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Jang, Jaesung
Sensors & Aerosols Lab
Research Interests
  • Bio-MEMS
  • Bioaerosols
  • Sensor
  • Aerosol Cleaning
  • Fluid Mechanics at microscales

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Mechanical desorption of immobilized proteins using carbon dioxide aerosols for reusable biosensors

Cited 2 times inthomson ciCited 2 times inthomson ci
Title
Mechanical desorption of immobilized proteins using carbon dioxide aerosols for reusable biosensors
Author
Singh, RenuHong, SeongkyeolJang, Jaesung
Issue Date
2015-01
Publisher
ELSEVIER SCIENCE BV
Citation
ANALYTICA CHIMICA ACTA, v.853, pp.588 - 595
Abstract
effective desorption of probe molecules. We present a novel mechanical desorption technique to reuse biosensors by using periodic jets of carbon dioxide (CO2) aerosols (a mixture of solid and gaseous CO2), and demonstrate its feasibility by removing physically adsorbed and covalently bonded fluorescent proteins i.e., Escherichia coli fluorescein isothiocyanate antibody and bovine serum albumin (E. coli FITC-Ab and FITC-BSA) from silicon chips. The proteins on the chip surfaces were measured by fluorescent images before and after applying the aerosols. The removal efficiency of the aerosol treatment was measured for various concentrations (1-20 mg mL(-1)) of E. coli FITC-Ab and FITC-BSA with two different removal cycles (5 and 11 cycles; each cycle: 8 s). We observed high removal efficiencies (>93.5% for physically adsorbed Ab and >84.6% for covalently bonded Ab) at 11 cycle aerosol treatment. This CO2 aerosol treatment did not undermine re-functionalization, which was confirmed by the fluorescent images of FITC-Abs for fresh and reused chips. Desorption of the immobilized layers was validated by Fourier transform infrared and X-ray photoelectron spectroscopic analyses. We also conducted an experiment on the regeneration of E. coli sensing chips using this aerosol treatment, and the chips were re-used 5 times successfully. This mechanical desorption technique is a highly effective and novel strategy for reusable biosensors. (C) 2014 Elsevier B.V. All rights reserved.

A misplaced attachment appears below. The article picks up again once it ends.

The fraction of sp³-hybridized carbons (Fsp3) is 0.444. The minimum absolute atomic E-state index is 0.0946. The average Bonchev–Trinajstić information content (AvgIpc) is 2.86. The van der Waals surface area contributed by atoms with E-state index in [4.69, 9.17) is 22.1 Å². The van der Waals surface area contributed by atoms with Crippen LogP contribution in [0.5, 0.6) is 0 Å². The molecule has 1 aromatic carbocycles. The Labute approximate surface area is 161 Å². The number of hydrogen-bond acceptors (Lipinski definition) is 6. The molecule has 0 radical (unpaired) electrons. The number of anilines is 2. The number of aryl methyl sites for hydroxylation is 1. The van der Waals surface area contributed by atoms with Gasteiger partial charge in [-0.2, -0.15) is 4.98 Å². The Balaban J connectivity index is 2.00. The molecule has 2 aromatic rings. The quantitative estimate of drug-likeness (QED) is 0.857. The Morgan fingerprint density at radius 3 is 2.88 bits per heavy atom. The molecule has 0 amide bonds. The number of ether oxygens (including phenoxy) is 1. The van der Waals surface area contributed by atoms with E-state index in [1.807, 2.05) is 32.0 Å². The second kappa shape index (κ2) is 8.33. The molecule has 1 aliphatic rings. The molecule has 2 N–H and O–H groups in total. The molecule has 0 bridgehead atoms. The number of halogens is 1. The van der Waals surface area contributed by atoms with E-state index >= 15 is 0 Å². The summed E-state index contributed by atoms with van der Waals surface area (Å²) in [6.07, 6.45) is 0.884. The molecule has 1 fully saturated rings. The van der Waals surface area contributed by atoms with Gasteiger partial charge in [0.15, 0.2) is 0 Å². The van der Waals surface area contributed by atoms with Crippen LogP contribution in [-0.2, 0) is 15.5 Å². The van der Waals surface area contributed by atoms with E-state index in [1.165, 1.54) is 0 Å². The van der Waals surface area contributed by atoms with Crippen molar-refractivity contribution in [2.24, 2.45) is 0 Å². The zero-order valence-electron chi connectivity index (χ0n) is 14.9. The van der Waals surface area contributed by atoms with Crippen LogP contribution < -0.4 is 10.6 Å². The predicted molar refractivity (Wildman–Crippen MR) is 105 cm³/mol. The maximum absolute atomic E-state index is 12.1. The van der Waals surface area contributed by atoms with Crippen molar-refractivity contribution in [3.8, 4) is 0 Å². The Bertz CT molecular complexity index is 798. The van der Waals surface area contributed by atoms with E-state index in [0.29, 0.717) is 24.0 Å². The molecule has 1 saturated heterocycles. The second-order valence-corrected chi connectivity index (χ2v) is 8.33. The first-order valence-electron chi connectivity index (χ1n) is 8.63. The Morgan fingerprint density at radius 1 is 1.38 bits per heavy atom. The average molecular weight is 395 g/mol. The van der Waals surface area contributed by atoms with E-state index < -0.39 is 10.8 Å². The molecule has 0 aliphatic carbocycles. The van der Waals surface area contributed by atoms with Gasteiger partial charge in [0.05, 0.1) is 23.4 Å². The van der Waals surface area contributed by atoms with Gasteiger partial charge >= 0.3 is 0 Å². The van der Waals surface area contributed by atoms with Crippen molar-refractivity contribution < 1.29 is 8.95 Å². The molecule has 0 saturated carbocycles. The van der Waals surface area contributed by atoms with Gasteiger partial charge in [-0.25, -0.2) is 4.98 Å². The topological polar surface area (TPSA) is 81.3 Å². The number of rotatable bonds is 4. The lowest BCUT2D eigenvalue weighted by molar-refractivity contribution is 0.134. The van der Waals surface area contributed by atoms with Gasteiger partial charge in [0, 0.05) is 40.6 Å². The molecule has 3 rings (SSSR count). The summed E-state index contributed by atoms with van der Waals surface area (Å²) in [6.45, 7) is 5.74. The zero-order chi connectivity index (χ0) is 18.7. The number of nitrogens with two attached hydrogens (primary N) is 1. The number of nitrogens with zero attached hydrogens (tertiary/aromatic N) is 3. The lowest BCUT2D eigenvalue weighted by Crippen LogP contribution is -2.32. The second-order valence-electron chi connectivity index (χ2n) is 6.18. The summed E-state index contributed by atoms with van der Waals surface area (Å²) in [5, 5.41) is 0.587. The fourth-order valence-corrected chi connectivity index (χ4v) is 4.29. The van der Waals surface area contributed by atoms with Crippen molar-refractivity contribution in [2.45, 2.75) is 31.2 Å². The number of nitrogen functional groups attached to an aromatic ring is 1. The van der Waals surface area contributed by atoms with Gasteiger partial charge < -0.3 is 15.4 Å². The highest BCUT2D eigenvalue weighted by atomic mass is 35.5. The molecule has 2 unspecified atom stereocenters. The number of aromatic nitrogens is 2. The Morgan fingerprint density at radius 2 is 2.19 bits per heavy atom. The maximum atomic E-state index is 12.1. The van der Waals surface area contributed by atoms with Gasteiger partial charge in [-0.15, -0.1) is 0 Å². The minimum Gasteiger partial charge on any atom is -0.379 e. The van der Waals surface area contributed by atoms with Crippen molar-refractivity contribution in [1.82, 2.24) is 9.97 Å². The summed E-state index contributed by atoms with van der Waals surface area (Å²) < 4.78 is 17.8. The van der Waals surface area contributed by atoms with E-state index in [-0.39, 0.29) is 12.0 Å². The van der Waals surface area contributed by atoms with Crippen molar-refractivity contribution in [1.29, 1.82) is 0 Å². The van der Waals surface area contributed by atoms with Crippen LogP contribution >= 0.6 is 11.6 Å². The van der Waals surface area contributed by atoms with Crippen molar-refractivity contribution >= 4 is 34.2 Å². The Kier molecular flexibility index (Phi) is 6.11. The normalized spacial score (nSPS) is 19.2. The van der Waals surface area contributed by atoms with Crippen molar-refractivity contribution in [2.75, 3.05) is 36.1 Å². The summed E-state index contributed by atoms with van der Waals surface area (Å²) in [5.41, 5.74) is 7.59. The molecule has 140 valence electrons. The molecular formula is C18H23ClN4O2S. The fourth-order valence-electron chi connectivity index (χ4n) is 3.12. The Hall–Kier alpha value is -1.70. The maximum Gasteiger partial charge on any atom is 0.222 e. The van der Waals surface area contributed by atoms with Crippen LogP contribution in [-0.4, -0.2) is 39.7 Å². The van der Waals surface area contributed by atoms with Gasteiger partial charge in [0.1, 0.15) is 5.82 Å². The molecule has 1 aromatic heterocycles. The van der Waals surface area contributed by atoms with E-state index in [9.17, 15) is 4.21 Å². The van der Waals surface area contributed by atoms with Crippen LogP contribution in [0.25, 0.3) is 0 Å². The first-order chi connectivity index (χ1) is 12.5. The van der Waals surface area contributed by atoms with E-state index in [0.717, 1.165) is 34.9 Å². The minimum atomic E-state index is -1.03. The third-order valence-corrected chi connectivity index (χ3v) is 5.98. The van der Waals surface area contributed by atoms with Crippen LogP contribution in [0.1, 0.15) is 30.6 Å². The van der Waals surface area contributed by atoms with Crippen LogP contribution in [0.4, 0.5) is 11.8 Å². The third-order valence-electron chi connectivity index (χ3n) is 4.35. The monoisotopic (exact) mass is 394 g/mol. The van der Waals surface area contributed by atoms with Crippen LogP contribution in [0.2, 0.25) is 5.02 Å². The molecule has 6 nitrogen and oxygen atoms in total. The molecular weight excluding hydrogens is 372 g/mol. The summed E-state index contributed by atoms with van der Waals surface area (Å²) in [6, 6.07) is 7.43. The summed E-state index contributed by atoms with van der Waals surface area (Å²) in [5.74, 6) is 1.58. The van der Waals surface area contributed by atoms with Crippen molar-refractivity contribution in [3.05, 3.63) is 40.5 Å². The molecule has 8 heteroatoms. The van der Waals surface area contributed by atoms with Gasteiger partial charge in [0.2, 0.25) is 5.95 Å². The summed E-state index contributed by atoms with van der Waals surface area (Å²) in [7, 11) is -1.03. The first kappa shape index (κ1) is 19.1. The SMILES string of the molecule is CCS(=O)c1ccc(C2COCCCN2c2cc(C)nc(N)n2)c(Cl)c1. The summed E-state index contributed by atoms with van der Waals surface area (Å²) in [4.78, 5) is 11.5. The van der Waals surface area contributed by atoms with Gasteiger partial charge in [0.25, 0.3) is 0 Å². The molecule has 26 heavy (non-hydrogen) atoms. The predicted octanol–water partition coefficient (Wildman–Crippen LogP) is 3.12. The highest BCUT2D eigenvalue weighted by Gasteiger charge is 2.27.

URI
https://scholarworks.unist.ac.kr/handle/201301/9925
URL
http://www.sciencedirect.com/science/article/pii/S0003267014013191
DOI
10.1016/j.aca.2014.11.006
ISSN
0003-2670
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